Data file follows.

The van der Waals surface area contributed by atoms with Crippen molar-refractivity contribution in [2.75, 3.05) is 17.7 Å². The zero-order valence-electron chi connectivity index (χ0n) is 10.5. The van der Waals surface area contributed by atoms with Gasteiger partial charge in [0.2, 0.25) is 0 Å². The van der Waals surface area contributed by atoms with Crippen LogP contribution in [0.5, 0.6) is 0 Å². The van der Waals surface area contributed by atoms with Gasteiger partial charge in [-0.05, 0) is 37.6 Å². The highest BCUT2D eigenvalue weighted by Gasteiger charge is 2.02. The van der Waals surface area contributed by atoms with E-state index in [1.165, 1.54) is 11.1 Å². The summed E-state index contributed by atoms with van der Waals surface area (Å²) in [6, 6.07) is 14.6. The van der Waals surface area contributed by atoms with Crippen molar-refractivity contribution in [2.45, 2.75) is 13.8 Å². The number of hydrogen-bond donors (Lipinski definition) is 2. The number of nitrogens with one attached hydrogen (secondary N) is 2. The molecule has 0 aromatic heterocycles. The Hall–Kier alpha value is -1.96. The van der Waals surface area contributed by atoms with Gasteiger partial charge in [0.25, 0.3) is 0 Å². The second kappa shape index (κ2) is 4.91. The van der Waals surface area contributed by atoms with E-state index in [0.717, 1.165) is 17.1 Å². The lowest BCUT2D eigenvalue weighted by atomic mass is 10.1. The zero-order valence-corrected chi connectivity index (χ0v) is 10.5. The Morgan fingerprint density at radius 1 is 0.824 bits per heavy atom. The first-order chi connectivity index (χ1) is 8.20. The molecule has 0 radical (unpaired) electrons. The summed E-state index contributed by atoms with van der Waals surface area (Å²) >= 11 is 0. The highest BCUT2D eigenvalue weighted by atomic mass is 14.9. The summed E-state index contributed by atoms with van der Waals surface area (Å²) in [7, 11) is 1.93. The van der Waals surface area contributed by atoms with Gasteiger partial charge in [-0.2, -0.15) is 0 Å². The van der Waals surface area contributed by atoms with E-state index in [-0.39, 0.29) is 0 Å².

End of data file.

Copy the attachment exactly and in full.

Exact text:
The van der Waals surface area contributed by atoms with Crippen molar-refractivity contribution in [2.75, 3.05) is 17.7 Å². The zero-order valence-electron chi connectivity index (χ0n) is 10.5. The van der Waals surface area contributed by atoms with Gasteiger partial charge in [0.2, 0.25) is 0 Å². The van der Waals surface area contributed by atoms with Crippen LogP contribution in [0.5, 0.6) is 0 Å². The van der Waals surface area contributed by atoms with Gasteiger partial charge in [-0.05, 0) is 37.6 Å². The highest BCUT2D eigenvalue weighted by Gasteiger charge is 2.02. The van der Waals surface area contributed by atoms with E-state index in [1.165, 1.54) is 11.1 Å². The summed E-state index contributed by atoms with van der Waals surface area (Å²) in [6, 6.07) is 14.6. The van der Waals surface area contributed by atoms with Crippen molar-refractivity contribution in [2.45, 2.75) is 13.8 Å². The number of hydrogen-bond donors (Lipinski definition) is 2. The number of nitrogens with one attached hydrogen (secondary N) is 2. The molecule has 0 aromatic heterocycles. The Hall–Kier alpha value is -1.96. The van der Waals surface area contributed by atoms with Gasteiger partial charge in [0.25, 0.3) is 0 Å². The second kappa shape index (κ2) is 4.91. The van der Waals surface area contributed by atoms with E-state index in [0.717, 1.165) is 17.1 Å². The lowest BCUT2D eigenvalue weighted by atomic mass is 10.1. The zero-order valence-corrected chi connectivity index (χ0v) is 10.5. The Morgan fingerprint density at radius 1 is 0.824 bits per heavy atom. The first-order chi connectivity index (χ1) is 8.20. The molecule has 0 radical (unpaired) electrons. The summed E-state index contributed by atoms with van der Waals surface area (Å²) >= 11 is 0. The highest BCUT2D eigenvalue weighted by atomic mass is 14.9. The summed E-state index contributed by atoms with van der Waals surface area (Å²) in [7, 11) is 1.93. The van der Waals surface area contributed by atoms with Gasteiger partial charge in [-0.2, -0.15) is 0 Å². The van der Waals surface area contributed by atoms with E-state index in [-0.39, 0.29) is 0 Å².